In his exposition on Jewish unbelief in Romans 11, Paul uses two other Old Testament texts (Deuteronomy 29:4 & Isaiah 29:10) to convey a similar idea. Those verses imply that God gave a spirit of stupor, which caused the Jews to resist the gospel. You see in keeping with a general principle elaborated in Romans 1:18-32, the hardness of the heart of the Jews is God's punish¬ment for their rebellion against him. Paul confirms the direction of their decision to oppose God by hardening their hearts so that they couldn't see and understand the light of the gospel. Yet also in Romans 11 Paul says that when the Jews see the blessings of God coming to the Gentiles, they'll be pro¬voked to jealousy and turn to God (v11-16). In other words, Gen¬tile Christians have a vital part in the process leading to the conversion of Jewish people. And so it's encouraging that Acts doesn't finally conclude on the note of Jewish rejection of the gospel. Rather with the fact that following the Jews' hardness of heart the salvation of God has been sent to the Gentiles and the Gentiles will hear the gospel and listen! As Paul then discovers in his 2 years of bold witness in Rome (v30-31). But more of that next time.

To Luke, then, Jewish evangelism was very important. While he wants us to understand their rejection of the gospel, he doesn't want us to give up evangelizing them. In the light of that, we should have sorrow over the Jewish rejection of the gospel, and every Christian should desire to see Jews accept Christ. We should be saying with Paul, "Brothers, my heart's desire and prayer to God for the Israelites is that they may be saved" (Romans 10:1). So thirdly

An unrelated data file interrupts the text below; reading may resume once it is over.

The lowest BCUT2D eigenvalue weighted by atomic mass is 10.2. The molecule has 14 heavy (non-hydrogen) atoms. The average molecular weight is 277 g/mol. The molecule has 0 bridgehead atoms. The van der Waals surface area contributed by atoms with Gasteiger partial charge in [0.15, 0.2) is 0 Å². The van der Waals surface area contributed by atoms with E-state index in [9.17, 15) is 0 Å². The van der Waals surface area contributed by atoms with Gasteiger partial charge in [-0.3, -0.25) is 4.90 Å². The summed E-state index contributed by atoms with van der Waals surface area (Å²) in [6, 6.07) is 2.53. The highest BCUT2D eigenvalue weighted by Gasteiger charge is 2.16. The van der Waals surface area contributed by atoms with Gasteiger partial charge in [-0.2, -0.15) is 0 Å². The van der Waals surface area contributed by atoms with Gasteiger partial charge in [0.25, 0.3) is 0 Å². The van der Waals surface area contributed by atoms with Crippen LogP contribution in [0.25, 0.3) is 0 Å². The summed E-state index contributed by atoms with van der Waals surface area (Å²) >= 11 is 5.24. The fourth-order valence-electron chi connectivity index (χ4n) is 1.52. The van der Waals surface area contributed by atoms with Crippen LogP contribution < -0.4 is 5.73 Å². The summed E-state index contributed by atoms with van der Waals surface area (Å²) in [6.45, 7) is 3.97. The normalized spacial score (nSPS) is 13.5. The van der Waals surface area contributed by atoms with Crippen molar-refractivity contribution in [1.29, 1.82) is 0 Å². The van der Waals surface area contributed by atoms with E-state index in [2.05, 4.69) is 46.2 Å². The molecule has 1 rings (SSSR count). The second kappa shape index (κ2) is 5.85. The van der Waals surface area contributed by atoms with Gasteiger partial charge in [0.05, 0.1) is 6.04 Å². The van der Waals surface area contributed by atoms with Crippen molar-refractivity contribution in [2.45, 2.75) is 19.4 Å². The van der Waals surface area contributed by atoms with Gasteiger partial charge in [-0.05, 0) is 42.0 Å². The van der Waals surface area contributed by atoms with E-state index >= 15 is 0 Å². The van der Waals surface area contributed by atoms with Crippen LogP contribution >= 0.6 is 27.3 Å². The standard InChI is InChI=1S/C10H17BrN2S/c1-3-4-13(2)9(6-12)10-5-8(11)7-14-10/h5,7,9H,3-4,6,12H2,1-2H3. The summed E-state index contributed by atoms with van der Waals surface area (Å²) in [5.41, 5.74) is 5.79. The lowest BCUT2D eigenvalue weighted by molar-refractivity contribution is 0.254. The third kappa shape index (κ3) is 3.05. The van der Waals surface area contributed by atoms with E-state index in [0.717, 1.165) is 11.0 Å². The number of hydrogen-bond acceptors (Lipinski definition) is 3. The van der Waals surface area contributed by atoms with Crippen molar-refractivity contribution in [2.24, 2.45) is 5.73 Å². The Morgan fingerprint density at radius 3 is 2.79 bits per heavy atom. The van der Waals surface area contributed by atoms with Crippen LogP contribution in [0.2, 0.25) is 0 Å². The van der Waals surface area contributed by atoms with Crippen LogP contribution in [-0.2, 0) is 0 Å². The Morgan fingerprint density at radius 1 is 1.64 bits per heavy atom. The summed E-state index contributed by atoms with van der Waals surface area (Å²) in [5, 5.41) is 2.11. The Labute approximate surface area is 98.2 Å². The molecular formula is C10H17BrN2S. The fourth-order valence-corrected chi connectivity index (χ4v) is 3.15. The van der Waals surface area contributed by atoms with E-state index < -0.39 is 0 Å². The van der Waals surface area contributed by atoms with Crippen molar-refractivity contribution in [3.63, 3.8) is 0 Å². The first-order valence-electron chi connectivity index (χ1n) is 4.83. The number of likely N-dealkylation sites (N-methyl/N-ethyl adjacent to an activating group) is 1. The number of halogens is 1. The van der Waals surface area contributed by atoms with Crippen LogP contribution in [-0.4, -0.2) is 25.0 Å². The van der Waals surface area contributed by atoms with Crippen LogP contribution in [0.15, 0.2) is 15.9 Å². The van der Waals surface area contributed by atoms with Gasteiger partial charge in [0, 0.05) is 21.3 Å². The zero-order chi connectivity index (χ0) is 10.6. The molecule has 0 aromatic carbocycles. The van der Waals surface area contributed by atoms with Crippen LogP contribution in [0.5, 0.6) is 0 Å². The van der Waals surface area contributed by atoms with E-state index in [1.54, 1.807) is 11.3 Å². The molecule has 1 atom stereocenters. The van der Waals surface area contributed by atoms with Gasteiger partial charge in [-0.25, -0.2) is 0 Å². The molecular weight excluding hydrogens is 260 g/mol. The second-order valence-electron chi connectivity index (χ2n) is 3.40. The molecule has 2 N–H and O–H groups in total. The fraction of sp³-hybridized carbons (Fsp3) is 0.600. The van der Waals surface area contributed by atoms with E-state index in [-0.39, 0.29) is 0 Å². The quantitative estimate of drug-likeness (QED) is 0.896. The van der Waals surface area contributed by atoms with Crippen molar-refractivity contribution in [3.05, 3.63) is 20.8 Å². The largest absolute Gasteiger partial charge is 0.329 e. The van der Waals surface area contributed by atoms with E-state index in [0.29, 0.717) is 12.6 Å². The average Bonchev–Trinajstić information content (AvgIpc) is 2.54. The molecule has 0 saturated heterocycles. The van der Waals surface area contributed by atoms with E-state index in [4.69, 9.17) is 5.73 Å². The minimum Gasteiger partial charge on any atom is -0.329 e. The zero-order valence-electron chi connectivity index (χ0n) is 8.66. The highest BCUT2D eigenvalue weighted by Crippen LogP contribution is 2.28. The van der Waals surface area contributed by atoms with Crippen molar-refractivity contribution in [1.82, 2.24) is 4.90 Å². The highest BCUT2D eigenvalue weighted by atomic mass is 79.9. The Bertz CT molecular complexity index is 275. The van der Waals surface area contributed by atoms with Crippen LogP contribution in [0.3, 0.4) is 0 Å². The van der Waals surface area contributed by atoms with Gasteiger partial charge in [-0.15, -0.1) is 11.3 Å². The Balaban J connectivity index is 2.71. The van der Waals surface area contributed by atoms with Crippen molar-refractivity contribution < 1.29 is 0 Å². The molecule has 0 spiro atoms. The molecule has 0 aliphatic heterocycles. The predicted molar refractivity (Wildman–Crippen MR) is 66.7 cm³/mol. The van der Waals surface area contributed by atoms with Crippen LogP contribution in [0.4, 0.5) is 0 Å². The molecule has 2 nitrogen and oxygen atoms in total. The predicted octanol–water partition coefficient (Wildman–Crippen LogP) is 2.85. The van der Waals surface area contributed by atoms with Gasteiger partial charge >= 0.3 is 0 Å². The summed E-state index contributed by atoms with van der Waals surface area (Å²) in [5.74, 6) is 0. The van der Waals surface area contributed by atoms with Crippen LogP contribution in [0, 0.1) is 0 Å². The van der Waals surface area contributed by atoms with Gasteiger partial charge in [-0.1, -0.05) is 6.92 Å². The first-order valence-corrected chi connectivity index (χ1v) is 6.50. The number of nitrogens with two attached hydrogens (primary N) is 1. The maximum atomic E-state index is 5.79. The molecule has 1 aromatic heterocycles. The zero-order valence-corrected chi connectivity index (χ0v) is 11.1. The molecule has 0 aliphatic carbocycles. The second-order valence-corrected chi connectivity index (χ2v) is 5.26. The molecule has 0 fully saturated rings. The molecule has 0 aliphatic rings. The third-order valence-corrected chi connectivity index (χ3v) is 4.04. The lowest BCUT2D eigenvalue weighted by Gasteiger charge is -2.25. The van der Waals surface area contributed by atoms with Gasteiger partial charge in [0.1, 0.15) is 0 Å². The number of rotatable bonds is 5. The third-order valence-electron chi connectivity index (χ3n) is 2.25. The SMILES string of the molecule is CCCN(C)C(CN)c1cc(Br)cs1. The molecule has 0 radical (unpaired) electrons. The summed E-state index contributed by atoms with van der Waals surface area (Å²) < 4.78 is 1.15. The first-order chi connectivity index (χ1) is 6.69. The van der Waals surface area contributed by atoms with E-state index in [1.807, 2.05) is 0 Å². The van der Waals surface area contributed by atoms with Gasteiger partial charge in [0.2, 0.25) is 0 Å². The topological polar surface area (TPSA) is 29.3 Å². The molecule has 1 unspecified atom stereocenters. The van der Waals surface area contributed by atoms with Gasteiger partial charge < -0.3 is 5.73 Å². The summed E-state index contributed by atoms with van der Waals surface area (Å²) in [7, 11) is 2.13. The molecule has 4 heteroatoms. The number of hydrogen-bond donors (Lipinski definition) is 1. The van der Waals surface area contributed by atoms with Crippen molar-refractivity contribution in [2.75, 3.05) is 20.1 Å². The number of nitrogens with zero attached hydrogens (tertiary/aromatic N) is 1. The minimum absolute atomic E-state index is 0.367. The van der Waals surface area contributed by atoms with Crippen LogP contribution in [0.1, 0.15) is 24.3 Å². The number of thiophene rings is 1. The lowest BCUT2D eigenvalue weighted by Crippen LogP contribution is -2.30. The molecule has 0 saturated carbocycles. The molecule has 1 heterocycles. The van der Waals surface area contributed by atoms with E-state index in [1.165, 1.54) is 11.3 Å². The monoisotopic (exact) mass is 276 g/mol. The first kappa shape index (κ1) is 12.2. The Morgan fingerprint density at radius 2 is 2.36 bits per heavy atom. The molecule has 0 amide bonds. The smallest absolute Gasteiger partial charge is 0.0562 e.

So we must never forget Paul's affirmation of his passion for mission: Sal¬vation was "first for the Jew, then for the Gen¬tile". However, as the founder of Jews for Jesus, Moishe Rosen, said at the Second International Congress on World Evangelization, the Jewish people are among the most gospel-resistant people in the world. The report of that congress gives reasons for this: "Folk memories of the horrors of the Middle Ages die hard: to many Jewish people, the name of Christ invokes only the remembrance of state persecution, the cross only the image of the sword, and the very word mission, only the experience of coer¬cive proselytization. Unlike in Paul's day, the Christian evangelist should go to the Jews with an attitude of repentance for what Christians have done to them in the past."

Very sadly not everyone in the church agrees on the need for evangelism among Jews today. Some oppose it, saying that since we have so many things in common with the Jews, we should be co-operating with them in common causes and dia¬loguing with them rather that seeking to convert them to Christ. Isn't it ironic that whereas the first major controversy in the early church was whether anyone other than Jews should be discipled, today the controversy is just the opposite—whether Jews themselves should be discipled at all!